High Noon (2000)

Review of: High Noon (2000)
movie:
Rod Hardy

Reviewed by:
Rating:
4
On June 23, 2015
Last modified:July 23, 2015

Summary:

Not Rated, A TNT Original. Running Time: 1 hour 28 min.

Our rating by content: Violence 5; Language 1; Sex/Nudity 1.

Our star rating (1-5): 4

 HiNoon

WHAT?! Remake an American classic, The Western in the eyes of many fans of the genre! Smile, when you say that, partner.

Before you turn away thinking that producer David Rosemont and director Rod Hardy (Two for Texas and Buffalo Girls) have taken leave of their senses, take another look. Yes, Gary Cooper and Grace Kelly will always come to mind first for those of us old enough to remember when the original film hit the screens. However, Mr. Rosemont’s desire to bring the story to the attention of a new generation, and also to bring a fresh point of view to it, is achieved in many ways. Tom Skerritt as Marshall Will Kane and Susanna Thompson as the newly married Amy Kane are good cast choices, and the supporting cast even includes the actor who played Chester on TV’s “Gunsmoke,” Dennis Weaver.

Also intriguing is the way in which scriptwriter T.S. Cook has stayed with the original script but rounded out several of the scenes, making them more acceptable to an audience today. We learn a bit more about Marshall Kane’s new bride Amy and her Quaker values, she telling Will’s former lover Helen Ramirez (Maria Conchita Alonso) about the violent death of her parents–of how they refused to take another life when attacked, but died true to their beliefs in nonviolence.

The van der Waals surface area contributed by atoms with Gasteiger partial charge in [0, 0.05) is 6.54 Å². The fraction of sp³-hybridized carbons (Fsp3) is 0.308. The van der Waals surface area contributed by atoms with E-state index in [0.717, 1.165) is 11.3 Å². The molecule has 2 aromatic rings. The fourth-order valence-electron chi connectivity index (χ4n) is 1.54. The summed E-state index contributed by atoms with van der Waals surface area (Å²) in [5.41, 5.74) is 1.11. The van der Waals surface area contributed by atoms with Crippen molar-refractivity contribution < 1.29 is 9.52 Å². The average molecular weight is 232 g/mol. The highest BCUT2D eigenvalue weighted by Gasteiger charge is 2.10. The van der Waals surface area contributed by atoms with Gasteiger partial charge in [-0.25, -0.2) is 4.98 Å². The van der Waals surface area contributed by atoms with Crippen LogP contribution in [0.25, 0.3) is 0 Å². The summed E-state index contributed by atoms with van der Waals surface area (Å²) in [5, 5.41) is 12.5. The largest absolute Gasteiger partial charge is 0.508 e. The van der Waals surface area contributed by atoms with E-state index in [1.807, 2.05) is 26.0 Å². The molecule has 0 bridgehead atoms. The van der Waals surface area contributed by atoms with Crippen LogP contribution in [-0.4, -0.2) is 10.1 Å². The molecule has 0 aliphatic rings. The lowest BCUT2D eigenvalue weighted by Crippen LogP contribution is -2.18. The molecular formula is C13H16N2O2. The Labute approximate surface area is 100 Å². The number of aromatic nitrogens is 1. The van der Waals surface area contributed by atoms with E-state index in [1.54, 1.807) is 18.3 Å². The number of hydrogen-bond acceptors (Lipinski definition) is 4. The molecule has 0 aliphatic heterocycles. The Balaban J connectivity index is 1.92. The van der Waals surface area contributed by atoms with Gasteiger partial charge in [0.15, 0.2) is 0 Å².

The church scene is really expanded, with the debate more lively and including more people, whereas in the original most of the worshipers sat mutely when Kane appealed for help. An especially nice touch is the admonition of two elderly sisters to stand up and support the Marshall. I always found it difficult to accept the total failure of the townspeople, and especially the leaders in church, to come to Will’s aid–this new version makes more sense. Thus Frank Miller returns, not just by himself, but also with two more gunmen: added to the three who have come to town to await the noon train, this makes six killers. We can better understand why Will’s friend, eager at first to join him, backs out when he finds that with just him, his brother, and Kane, the odds are six-to-two, rather three-to-four.

Oddly enough, what I missed most in the remake is not Gary Cooper or Grace Kelly, but the Dimitri Tiomkin score and Hank Williams singing the marvelous story-song by Tiomkin “Do Not Forsake Me, O My Darling.” There is a montage of scenes in the original film just before the gunfight in which we see all the various characters–in the saloon, hiding at home, praying in church, packing to leave town–supported by the composer’s pile hammer-like music that stirs the spirit and sets up everything for the climax. That kind of film music and editing is hard to duplicate. So, I will cherish the original, though still with serious misgivings as to its underlying philosophy*, but am glad to recommend the new version as well.

*My qualms are due to the ease with which one could develop a fascist point of view from this film, with its contempt for democracy because of its view that most people are weak and cowardly—and also for the belief that only the strong man, the proverbial “Man on Horseback” (certainly not on donkey back), can save us from a breakdown in law and order.

This review in a slightly different form appeared in the August 2000 issue of VP.

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